Category Archives: Community

An Update on Durham’s EPIC Economic Development Night

written by Ted Conner, Senior Vice President of Economic Development

On a late night in 2015, members of the Chamber staff were attending a meeting of an elected body at which three Public/Private Partnerships involving the renovation of the Chesterfield Building, the Durham ID and Park Center were approved.  After the meeting the Chamber observed that this was an epic night in Durham’s history because the face of Durham was going to be interminably changed as a result of these Public/Private Partnerships in addition to the partnership approved earlier in the year for the City Center Project.

One cannot say how important the joint City-County the Public/Private Partnerships have proven in bringing these projects towards fruition.  Recently tenants started moving into the Chesterfield Building, returning life to a building that has been vacant since 1999.  In addition, the City Center building is being topped out and steel is being erected for the two new office buildings and assembly the new Durham ID parking deck is underway.

To top off this progress, Rich Horn with Strategic Capital Partners purchased approximately 100 acres of land on Patriot Drive from IBM for the development of a new business park called Patriot Park with entitlements allowing the developer to build more than 1 million square feet of new industrial space.  This is the first new business park since Liberty Property Trust began construction of Liberty Ridge in 2008.  Interestingly, Liberty Ridge is now built-out with the last building scheduled for completion in the fall.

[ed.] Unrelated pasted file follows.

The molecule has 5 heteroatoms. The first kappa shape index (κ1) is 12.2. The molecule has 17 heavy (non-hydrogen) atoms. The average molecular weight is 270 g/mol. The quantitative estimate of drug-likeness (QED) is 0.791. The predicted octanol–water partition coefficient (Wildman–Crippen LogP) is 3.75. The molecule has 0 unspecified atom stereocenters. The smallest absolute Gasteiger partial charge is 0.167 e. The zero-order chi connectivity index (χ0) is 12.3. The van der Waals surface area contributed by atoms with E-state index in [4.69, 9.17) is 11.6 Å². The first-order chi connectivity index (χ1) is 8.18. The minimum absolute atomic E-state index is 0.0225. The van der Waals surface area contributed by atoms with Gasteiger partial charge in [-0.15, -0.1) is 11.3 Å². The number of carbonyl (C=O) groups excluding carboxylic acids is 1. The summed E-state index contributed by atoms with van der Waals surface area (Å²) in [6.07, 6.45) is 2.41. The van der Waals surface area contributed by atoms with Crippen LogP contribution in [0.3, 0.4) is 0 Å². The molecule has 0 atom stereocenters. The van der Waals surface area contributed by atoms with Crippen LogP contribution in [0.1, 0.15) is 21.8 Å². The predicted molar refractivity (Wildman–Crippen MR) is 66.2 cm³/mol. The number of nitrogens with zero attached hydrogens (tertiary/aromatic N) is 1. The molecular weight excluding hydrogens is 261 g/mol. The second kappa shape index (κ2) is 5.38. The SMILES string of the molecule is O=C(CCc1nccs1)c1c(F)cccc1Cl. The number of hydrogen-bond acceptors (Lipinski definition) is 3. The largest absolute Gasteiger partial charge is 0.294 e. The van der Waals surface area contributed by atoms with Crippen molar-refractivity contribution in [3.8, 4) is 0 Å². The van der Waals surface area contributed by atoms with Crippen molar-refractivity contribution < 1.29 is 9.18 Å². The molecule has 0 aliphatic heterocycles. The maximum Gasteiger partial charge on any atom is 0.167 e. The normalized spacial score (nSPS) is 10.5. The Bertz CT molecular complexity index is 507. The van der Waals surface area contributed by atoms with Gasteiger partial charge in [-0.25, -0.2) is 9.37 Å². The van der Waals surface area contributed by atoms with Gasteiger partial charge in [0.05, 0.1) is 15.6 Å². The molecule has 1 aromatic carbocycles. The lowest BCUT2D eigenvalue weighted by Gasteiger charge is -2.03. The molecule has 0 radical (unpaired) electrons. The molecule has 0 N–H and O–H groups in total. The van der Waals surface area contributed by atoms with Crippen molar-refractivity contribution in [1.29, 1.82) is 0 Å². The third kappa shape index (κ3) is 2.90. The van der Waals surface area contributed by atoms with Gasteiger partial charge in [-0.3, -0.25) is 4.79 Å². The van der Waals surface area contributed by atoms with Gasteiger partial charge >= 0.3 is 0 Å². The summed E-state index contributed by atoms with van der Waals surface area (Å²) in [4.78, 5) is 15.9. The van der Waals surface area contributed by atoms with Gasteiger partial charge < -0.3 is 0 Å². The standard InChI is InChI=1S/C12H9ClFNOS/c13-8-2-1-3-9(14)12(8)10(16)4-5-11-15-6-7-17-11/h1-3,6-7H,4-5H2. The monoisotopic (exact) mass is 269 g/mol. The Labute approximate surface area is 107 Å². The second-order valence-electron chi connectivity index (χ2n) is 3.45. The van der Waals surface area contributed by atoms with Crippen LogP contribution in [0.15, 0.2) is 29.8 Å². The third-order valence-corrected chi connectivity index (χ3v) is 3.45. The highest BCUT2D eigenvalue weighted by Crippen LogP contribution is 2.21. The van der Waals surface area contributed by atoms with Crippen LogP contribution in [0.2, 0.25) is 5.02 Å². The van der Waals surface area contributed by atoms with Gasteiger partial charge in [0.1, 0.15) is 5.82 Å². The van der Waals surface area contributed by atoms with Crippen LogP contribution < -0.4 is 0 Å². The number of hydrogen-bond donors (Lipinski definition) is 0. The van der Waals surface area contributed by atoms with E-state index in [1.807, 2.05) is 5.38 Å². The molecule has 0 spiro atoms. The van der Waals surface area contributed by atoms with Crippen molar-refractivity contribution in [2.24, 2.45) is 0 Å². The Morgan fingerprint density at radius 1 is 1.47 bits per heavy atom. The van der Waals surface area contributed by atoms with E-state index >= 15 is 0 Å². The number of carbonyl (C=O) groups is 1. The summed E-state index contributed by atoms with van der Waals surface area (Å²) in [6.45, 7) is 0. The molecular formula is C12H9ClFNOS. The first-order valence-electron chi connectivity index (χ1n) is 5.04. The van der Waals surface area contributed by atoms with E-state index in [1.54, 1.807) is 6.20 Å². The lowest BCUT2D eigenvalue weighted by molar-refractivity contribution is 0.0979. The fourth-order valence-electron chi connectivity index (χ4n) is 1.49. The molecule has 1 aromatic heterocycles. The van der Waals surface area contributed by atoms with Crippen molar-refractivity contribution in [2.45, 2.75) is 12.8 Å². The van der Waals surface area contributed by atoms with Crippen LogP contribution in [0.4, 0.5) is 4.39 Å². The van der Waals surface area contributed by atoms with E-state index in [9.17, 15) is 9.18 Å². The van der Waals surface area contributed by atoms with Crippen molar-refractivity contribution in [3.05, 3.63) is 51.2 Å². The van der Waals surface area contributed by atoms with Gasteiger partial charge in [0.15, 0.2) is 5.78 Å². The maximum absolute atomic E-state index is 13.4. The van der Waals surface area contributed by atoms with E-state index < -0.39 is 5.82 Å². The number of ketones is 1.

The Durham Chamber has been integrally involved in these projects and realized that this is indeed an epic week in Durham!

...[READ MORE]   SOURCE: Greater Durham Chamber of Commerce

Small Business Spotlight – Geer Street Garden

While a partner at the Piedmont Restaurant in Durham, Andy Magowan would pass by the old Fletcher’s Gulf Station on the corner of Foster and Geer streets. “That would make a great little restaurant,” Magowan thought to himself. In the fall of 2010, after deciding to leave Piedmont, he jumped at the chance to lease the building  and just seven months later Geer Street Garden served its first customers in May of 2011. “We are a gastropub committed to using quality ingredients, preparing everything as carefully as possible all in a relaxing atmosphere,” said Magowan.

The restaurant seats 45 inside and nearly 80 outside on the patio that Magowan built when he opened the restaurant. With a menu that is chock full of favorites, from the Reuben to the Cobb salad, to the infamous “Pile” (a diet-destroying agglomeration of french fried, fried chicken, bacon, melted cheddar cheese, jalapeños, gravy & cheese sauce.) The restaurant has become a community favorite. “Geer Street is a place that no matter who you are, there is something for everybody,” he said. “In today’s world, people can feel alienated, but not here. My goal is to have a place where everyone can feel normal.”